still occurred despite the care delivery switch from face-to-face
to phone visits due to the initial lockdown . This suggests
that the quality of diabetes care at the study site did not seem to
be affected. The study site was staffed by 24 resident physicians,
1.4 FTE clinical pharmacists, and 0.4 FTE clinical resident
pharmacists and had approximately 7,000 empaneled patients
who are predominantly Spanish-speaking and receiving Medicaid
and financial assistance. Physicians and pharmacists at this clinic
have collaborated over several years to deliver type 2 diabetes
management under a collaborative practice agreement. This gives
pharmacists the authority to modify drug treatments. This type
of co-management has shown to improve A1c levels by 0.5% to
1% at minimum, medication adherence, and self-management
strategies [13,14]. Similar improvements in A1c have occurred
via telehealth models, along with this study demonstrating the
positive role of pharmacists in diabetes care . The reduction
in A1c during the post-lockdown period was not related to
visit patterns. More phone visits were offered during the postlockdown
period; therefore we expected lower rates of missed
visits during this period and overall compared to face-to-face
However, our study showed that phone visits were more likely
to be missed than face-to-face visits when the lockdown time and
clinician type were adjusted. Patients were 91% more likely to
miss any visit types during the post-lockdown period compared
to the pre-lockdown. It indicates that the high number of phone
visits during the post-lockdown did not translate to patients’
higher adherence to the visits. Therefore, the rate of missed visits
did not seem to influence the observed A1c improvements for
these patients. Due to the limitations in this study, it is difficult
to conclude the true impact primary care teams had on A1c
improvement during the lockdown period. We did not compare
the A1c changes to patients who did not receive co-management
from physicians and pharmacists throughout the initial lockdown.
It is unknown whether a similar trend was seen for those patients.
When we observed an A1c drop during the initial lockdown period,
COVID-19 was still new and induced fear, impacting people’s
behavior and lifestyle . Moreover, the pandemic negatively
changed habits and lifestyles, affecting sleep quality, healthy
behaviors, weight gain, and emotional and mental health [17,18].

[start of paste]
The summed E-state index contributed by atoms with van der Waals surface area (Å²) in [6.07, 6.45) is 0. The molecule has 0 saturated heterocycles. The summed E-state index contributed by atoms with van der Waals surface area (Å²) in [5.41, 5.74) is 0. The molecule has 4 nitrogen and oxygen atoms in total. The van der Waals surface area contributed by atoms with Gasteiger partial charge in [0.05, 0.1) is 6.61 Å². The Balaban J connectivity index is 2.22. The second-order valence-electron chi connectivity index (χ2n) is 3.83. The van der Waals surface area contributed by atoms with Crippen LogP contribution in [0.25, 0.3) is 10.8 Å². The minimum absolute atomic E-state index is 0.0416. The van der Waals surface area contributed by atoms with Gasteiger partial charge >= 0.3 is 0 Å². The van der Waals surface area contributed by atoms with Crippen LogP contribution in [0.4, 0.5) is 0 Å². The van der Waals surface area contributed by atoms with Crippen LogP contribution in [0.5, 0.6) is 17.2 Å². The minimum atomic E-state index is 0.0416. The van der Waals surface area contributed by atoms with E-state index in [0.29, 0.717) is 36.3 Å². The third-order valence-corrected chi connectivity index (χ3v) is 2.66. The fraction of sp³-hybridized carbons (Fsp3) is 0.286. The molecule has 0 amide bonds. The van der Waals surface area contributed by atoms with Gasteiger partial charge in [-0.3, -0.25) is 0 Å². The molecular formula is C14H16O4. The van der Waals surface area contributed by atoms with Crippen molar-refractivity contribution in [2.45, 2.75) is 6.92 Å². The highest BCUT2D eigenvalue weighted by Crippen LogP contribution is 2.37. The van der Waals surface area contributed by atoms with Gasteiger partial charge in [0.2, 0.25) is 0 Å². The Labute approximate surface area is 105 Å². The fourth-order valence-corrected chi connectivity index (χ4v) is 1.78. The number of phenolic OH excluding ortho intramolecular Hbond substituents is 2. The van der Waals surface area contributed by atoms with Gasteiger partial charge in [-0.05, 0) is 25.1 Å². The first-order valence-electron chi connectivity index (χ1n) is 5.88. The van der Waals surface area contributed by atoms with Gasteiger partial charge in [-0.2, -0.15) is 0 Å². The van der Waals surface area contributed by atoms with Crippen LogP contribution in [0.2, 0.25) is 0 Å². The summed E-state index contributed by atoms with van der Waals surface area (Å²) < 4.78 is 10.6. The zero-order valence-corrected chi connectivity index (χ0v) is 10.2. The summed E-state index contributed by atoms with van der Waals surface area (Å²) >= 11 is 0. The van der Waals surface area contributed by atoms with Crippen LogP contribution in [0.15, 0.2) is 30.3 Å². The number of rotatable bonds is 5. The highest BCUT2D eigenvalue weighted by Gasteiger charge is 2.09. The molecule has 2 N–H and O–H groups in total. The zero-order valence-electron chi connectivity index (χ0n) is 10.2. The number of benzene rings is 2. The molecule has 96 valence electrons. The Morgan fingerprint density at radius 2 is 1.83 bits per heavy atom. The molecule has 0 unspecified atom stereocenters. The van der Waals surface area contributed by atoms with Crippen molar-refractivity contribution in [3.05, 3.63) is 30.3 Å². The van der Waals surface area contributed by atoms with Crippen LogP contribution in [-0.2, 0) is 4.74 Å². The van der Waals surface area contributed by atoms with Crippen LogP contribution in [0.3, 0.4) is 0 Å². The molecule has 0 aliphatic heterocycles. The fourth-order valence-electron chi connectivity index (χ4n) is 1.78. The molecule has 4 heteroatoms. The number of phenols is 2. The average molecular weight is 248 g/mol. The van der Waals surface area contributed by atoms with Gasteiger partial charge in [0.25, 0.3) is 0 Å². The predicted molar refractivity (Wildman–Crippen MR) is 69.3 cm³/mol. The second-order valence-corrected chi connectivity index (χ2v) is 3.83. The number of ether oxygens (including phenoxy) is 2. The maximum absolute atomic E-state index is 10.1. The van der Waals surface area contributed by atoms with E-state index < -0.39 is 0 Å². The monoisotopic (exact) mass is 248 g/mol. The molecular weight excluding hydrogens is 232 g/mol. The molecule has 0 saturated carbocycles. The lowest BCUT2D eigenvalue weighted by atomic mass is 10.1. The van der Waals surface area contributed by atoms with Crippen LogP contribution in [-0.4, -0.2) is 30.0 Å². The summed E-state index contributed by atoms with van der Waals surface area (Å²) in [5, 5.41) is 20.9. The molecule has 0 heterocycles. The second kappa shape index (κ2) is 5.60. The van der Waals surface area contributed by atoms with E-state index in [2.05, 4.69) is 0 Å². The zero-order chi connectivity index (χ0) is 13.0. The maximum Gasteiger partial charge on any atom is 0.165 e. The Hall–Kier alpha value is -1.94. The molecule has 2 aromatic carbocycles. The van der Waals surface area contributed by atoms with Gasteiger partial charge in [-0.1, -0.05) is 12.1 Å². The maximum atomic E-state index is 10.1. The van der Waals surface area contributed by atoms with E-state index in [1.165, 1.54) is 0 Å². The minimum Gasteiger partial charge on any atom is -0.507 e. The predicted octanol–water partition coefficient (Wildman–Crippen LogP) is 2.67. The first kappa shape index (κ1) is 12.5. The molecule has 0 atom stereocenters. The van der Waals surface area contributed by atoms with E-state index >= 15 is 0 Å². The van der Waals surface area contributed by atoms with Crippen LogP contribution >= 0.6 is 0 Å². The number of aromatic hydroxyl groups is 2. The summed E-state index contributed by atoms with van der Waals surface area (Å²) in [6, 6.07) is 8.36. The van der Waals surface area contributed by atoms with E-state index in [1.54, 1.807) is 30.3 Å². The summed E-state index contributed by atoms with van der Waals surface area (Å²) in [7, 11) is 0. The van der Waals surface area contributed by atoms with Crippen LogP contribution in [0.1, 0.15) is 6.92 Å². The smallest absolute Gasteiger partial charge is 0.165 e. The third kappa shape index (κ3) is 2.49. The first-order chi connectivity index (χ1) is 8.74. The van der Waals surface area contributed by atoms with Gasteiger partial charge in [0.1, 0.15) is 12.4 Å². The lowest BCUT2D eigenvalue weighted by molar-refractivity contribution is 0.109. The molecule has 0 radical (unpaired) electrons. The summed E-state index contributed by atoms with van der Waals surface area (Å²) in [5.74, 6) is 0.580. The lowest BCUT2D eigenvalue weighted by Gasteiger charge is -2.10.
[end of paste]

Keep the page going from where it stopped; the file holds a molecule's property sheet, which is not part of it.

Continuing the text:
Information regarding patients’ behavioral changes or attitudes
during the lockdown periods was not collected for this study.
Although not directly measured, our data suggest that continuous
interactions between patients and primary care teams during
the lockdown may have contributed positively to their diabetes
A common theme emerged during the visits: patients’ desire
to prioritize their health through diet modifications and improved
adherence to diabetes self-management practices. In addition, the
primary care teams consistently noted that patients expressed fear
of diabetes as an identified risk factor for severe complications and
mortality related to COVID-19 infection, which seemed to drive
their positive health behavior change [5,19]. Further exploration
of behavioral changes affecting diabetes management, including
patients with and without interruption to care, may help elucidate
the factors for A1c improvement during the pandemic. Despite
the arising challenges healthcare professionals faced during the
pandemic, pharmacists and physicians worked closely together
to co-manage diabetes. This study demonstrates that continuous
patient access by phone visits through a collaborative practice
between pharmacists and physicians improved A1c levels during
the initial lockdown. Therefore, these results serve as a model for
integrating pharmacists into diabetes care as a standard practice
for all diabetes management.
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Adams A, Klepser M, Klepser D (2015) Physician-Pharmacist Collaborative Practice Agreements: A strategy to improve adherence to evidence-based guidelines. Evidence-based Medicine & Public Health.
Giberson S, Yoder S, Lee MP (2015) Improving patient and health system outcomes through advanced pharmacy practice. A Report to the U.S. Surgeon General. Office of the Chief Pharmacist. U.S. Public Health Service.